Human capital also reveals the potential of biotechnology and life sciences in Lithuania. According to data collected by LBTA from six higher education institutions, 1,309 students – 1,009 undergraduate students and 300 master’s degree students – studied biotechnology and life sciences related study programs last year. Although the number of students seems to be considerable, the market lacks biotechnology specialists. We have examples of some companies recruiting specialists from neighboring countries. With such a labor market conjuncture, we see a rapidly growing average salary in the field of biotechnology, which is around 2800 euros. This should encourage more young people to choose to study in this field and link their careers with life sciences and biotechnology. There is a shortage of places for state-funded researchers in research and study institutions, therefore, in response to market needs, the state and universities need to finance additional researchers and PhDs in the field of life sciences and biotechnology.

The modern infrastructure of biotechnology and life sciences created in our country further strengthens the sector, and in 2020 The Partnership Institute of the European Molecular Biology Laboratory (EMBL) started operating at the Vilnius University Life Sciences Center (VU GMC). This is a significant international assessment of the Lithuanian life sciences sector. Six high-level international research groups work in this institute, which has no analogues in Lithuania, developing and strengthening the globally recognized gene editing technology, one of the creators of which is VU GMC Distinguished Professor Virginijus Šikšnys. The new research centers not only contribute to the development of talent, but also carry out applied research for existing companies.

Lithuania, as a leader in the fields of biotechnology and life sciences and the center of European attraction, will soon receive global attention – on October 26-27, the leading European industrial biotechnology and bioeconomy forum “New generation economies: industrial biotechnology for a sustainable society” will be held in Vilnius, where it will be discussed how industrial biotechnology contribute to changes in sectors and consumer choices and needs. The event will be attended by more than 500 industry leaders, representatives of small and medium enterprises, policy makers, academics, and over 50 speakers will share their experiences and insights. This is the largest conference of its kind in Europe, which will further establish Lithuania on the world map of biotechnology.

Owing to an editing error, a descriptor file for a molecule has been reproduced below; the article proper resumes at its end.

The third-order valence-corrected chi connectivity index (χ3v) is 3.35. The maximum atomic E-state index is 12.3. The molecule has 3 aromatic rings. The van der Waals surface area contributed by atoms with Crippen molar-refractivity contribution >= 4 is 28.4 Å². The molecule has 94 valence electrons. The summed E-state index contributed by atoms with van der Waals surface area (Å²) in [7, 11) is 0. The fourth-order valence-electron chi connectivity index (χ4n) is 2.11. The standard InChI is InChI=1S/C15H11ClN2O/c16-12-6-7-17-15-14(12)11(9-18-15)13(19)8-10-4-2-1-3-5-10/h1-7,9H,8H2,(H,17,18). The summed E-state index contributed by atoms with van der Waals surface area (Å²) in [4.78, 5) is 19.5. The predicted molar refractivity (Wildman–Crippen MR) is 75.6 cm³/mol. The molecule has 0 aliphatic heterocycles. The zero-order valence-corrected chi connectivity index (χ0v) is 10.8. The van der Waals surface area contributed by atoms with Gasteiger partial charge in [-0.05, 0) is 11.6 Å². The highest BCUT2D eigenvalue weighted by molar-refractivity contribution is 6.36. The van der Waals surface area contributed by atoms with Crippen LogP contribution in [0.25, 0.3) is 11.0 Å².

LBTA unites 37 companies that manufacture and develop biotechnological products and provide services in the life sciences sector, as well as 9 scientific and study institutions conducting fundamental and research in the field of biotechnology, including individual researchers actively participating in research in the field of biotechnology.

The goal of LBTA is to promote the science of biotechnology and its wider application in the Lithuanian economy in solving global environmental and quality of life challenges. LBTA singles out life sciences, medical technology, and bioeconomy as priority areas of activity.

Photos from the Thermo Fisher Scientific archive.